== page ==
Sleeping the night away


Special to The Miami Herald

Belkys Veloz fears she will die in her sleep.

The 41-year-old mother of three has sleep apnea, a condition that causes breathing interruptions during sleep due to a tracheal blockage.

Doctors, however, say Veloz will not die from a temporary halt of her breathing. Rather, they are more concerned about other health problems spawned by the sleeping disorder — high blood pressure, a heart condition and a mini stroke she had five years ago.

Studies have shown that sleep apnea is linked to diabetes, high blood pressure, heart conditions and strokes. Most recently, sleep apnea is correlated to a higher risk of cancer. A study of 5,600 patients at seven sleep clinics in Spain indicated that those with severe sleep apnea have about double the risk of cancer-caused deaths than those without it.

“We used to think, ‘Let’s get enough sleep so we feel refreshed and rejuvenated.’ But now we know if something is interrupting your sleep at night, you might be tired and cranky but you are also much more at risk for all of these health diseases,” said Dr. Timothy Grant, medical director of Baptist Sleep Center at Sunset, in Miami.

The breathing interruptions lead the brain to signal that it is not getting enough oxygen, prompting the heart to pump more blood. That elevates blood pressure, said Dr. Belen Esparis, medical director of the Sleep Disorder Center at Mount Sinai Medical Center in Miami Beach. While blood pressure usually is lowest at night and in the morning, it is highest in the morning for those with sleep apnea — and remains high throughout the day.

The high blood pressure, in turn, causes small blood vessels in the brain to rupture, causing a stroke. And each time a sleep-apnea patient is jerked out of deep slumber, the heart is strained, leading to cardiac complications.

“That up and down, up and down every night, puts a strain on your heart when it should be resting,” said Esparis, adding that such sleep interruptions may occur as often as 50 times an hour.

Esparis said sleep apnea is the second most common sleep disorder after insomnia. Overall, between 50 and 70 million U.S. adults were estimated to have a sleep or wakefulness disorder in 2009, according to a Centers for Disease Control and Prevention Morbidity and Mortality Report released in 2011.

Esparis groups sleep disorders into seven main divisions:

• Insomnias.

• Breathing disorders such as sleep apnea.

• Hypersomnia and narcolepsy, in which a person falls into frequent and uncontrollable periods of deep sleep.

• Circadian rhythm disorders, a disorder where the natural body clock of going to sleep and waking up at certain times is disrupted. Commonly, it is seen in older people and teenagers who struggle to wake up in the morning.

• Parasomnias, or sleep walking and night terrors. They’re generally associated with the rapid eye movement, or REM, portion of sleep.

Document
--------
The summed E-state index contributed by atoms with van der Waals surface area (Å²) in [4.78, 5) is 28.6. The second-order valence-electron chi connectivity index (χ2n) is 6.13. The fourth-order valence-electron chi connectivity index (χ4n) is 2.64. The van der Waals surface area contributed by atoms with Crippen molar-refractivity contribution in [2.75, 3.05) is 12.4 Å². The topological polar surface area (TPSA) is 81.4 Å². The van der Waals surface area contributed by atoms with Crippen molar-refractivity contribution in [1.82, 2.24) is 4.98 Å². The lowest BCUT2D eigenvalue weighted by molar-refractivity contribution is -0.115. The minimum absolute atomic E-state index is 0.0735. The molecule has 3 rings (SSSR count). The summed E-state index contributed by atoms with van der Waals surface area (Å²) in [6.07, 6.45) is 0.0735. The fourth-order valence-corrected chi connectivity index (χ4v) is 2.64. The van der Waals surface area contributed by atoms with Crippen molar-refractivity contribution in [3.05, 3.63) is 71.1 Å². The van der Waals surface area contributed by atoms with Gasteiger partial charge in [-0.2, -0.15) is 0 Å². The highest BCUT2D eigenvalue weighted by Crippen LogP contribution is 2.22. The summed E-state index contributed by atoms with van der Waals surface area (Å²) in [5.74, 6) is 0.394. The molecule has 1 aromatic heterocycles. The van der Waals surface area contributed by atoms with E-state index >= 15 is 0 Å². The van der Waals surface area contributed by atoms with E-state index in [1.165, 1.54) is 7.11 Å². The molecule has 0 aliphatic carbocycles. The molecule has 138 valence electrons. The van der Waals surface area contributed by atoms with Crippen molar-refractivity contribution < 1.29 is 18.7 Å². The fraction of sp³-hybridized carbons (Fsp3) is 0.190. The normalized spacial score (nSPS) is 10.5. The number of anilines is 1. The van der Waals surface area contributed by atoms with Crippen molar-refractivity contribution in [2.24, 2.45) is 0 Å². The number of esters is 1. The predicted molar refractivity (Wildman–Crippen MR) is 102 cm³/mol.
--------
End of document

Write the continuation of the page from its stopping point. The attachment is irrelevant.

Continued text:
• Sleep-related movement syndromes such as restless legs syndrome.

• Pediatric sleep disorders.

Circadian sleep disorders are not considered disorders unless they affect everyday life, Esparis said.

The good news? Circadian sleep disorders are easily treated with a simple tool: light.

When it is dark, the brain produces a hormone that prompts sleep: melatonin. When lights are kept on — including the glow from a phone, tablet, computer screen or video game — the brightness inhibits the production of melatonin, making sleep more difficult. Sleep experts often recommend staying away from computers at least an hour before going to sleep.

Some disorders, however, require medications.

Suvorexant, which the Food and Drug Administration has not yet approved, is a sleeping pill that researchers say will have fewer side effects than Ambien or Lunesta. Suvorexant works by blocking the chemical orexin produced in the brain’s hypothalamus, the part of the brain that regulates the nervous system, including sleep cycles. Orexins are the chemicals that keep people awake.

“Sleep is like the new frontier of medicine,” said Grant, the Baptist sleep physician and neurologist. “You can really improve not just people’s quality of life and sleep but you can also prevent all these other symptoms, like blood pressure.”

Indirectly, sleep disorders like sleep apnea may also lead to weight gain. Such was the case with Veloz, a patient at the University of Miami Miller School of Medicine UHealth Sleep Program.

Veloz had been diagnosed with a mild sleep apnea, as she had breathing halts 11 times per hour. But she left her condition untreated over the years, which led to more serious health problems.

“I had no energy. I was always sleepy or tired. I could not play with my children,” said Veloz, of Homestead.

Things were at their worst five years ago. She weighed about 252 pounds, got fired from her job at a Miami factory for falling asleep on her shift, and her systolic blood pressure was as high as 220.

Gaining more weight has been linked to worsening sleep apnea because of the extra fat deposits in the neck and cheeks that obstruct air passage.

“You wake up in the morning and you are tired,” said Dr. Alexandre Abreu, with the UHealth Sleep Program and Veloz’s physician. “You can’t have the regular activity with the family. You become depressed and some anti-depressants cause obesity. It’s a never-ending cycle.”

Recently Veloz began using a CPAP (continuous positive airway pressure) machine during sleep. The machine pushes air through her nostrils, opening up the airway to the trachea.

Abreu calls CPAP “the gold standard” of sleep apnea treatment.

Said Veloz: “Now, I’ll be able to go to the beach and exercise. I have regrets about not using it [CPAP)] before because now I have heart problems.”

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